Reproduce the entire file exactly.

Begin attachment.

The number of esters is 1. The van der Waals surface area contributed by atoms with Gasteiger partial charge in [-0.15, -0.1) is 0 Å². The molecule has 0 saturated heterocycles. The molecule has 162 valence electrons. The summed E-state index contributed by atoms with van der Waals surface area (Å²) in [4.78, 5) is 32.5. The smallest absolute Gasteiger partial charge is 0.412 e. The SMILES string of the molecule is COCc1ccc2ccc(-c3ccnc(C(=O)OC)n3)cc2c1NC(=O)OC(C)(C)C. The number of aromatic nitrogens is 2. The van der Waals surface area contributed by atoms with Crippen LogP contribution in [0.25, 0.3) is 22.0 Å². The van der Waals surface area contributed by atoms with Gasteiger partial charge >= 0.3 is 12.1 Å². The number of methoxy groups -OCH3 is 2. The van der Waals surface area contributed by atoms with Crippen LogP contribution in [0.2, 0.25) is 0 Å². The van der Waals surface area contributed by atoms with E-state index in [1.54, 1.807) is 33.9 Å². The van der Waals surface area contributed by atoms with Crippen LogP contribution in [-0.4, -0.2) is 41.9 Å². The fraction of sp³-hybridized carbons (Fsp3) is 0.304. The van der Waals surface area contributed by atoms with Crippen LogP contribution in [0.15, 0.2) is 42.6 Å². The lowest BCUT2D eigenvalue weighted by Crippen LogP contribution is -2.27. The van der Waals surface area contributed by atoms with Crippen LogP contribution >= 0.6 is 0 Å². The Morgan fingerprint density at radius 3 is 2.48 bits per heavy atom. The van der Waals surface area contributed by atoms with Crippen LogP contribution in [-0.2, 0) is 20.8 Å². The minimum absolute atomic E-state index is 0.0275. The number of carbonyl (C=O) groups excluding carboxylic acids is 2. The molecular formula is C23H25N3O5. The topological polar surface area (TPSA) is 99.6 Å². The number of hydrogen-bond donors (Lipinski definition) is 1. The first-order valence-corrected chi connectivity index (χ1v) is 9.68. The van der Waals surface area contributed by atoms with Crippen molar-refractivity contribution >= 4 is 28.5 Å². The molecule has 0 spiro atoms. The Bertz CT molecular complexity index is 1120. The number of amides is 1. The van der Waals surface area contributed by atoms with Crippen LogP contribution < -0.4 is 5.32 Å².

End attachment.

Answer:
The number of esters is 1. The van der Waals surface area contributed by atoms with Gasteiger partial charge in [-0.15, -0.1) is 0 Å². The molecule has 0 saturated heterocycles. The molecule has 162 valence electrons. The summed E-state index contributed by atoms with van der Waals surface area (Å²) in [4.78, 5) is 32.5. The smallest absolute Gasteiger partial charge is 0.412 e. The SMILES string of the molecule is COCc1ccc2ccc(-c3ccnc(C(=O)OC)n3)cc2c1NC(=O)OC(C)(C)C. The number of aromatic nitrogens is 2. The van der Waals surface area contributed by atoms with Crippen LogP contribution in [0.25, 0.3) is 22.0 Å². The van der Waals surface area contributed by atoms with Gasteiger partial charge >= 0.3 is 12.1 Å². The number of methoxy groups -OCH3 is 2. The van der Waals surface area contributed by atoms with Crippen LogP contribution in [0.2, 0.25) is 0 Å². The van der Waals surface area contributed by atoms with E-state index in [1.54, 1.807) is 33.9 Å². The van der Waals surface area contributed by atoms with Crippen LogP contribution in [-0.4, -0.2) is 41.9 Å². The fraction of sp³-hybridized carbons (Fsp3) is 0.304. The van der Waals surface area contributed by atoms with Crippen LogP contribution in [0.15, 0.2) is 42.6 Å². The lowest BCUT2D eigenvalue weighted by Crippen LogP contribution is -2.27. The van der Waals surface area contributed by atoms with Crippen LogP contribution >= 0.6 is 0 Å². The Morgan fingerprint density at radius 3 is 2.48 bits per heavy atom. The van der Waals surface area contributed by atoms with Crippen LogP contribution in [-0.2, 0) is 20.8 Å². The minimum absolute atomic E-state index is 0.0275. The number of carbonyl (C=O) groups excluding carboxylic acids is 2. The molecular formula is C23H25N3O5. The topological polar surface area (TPSA) is 99.6 Å². The number of hydrogen-bond donors (Lipinski definition) is 1. The first-order valence-corrected chi connectivity index (χ1v) is 9.68. The van der Waals surface area contributed by atoms with Crippen molar-refractivity contribution >= 4 is 28.5 Å². The molecule has 0 spiro atoms. The Bertz CT molecular complexity index is 1120. The number of amides is 1. The van der Waals surface area contributed by atoms with Crippen LogP contribution < -0.4 is 5.32 Å².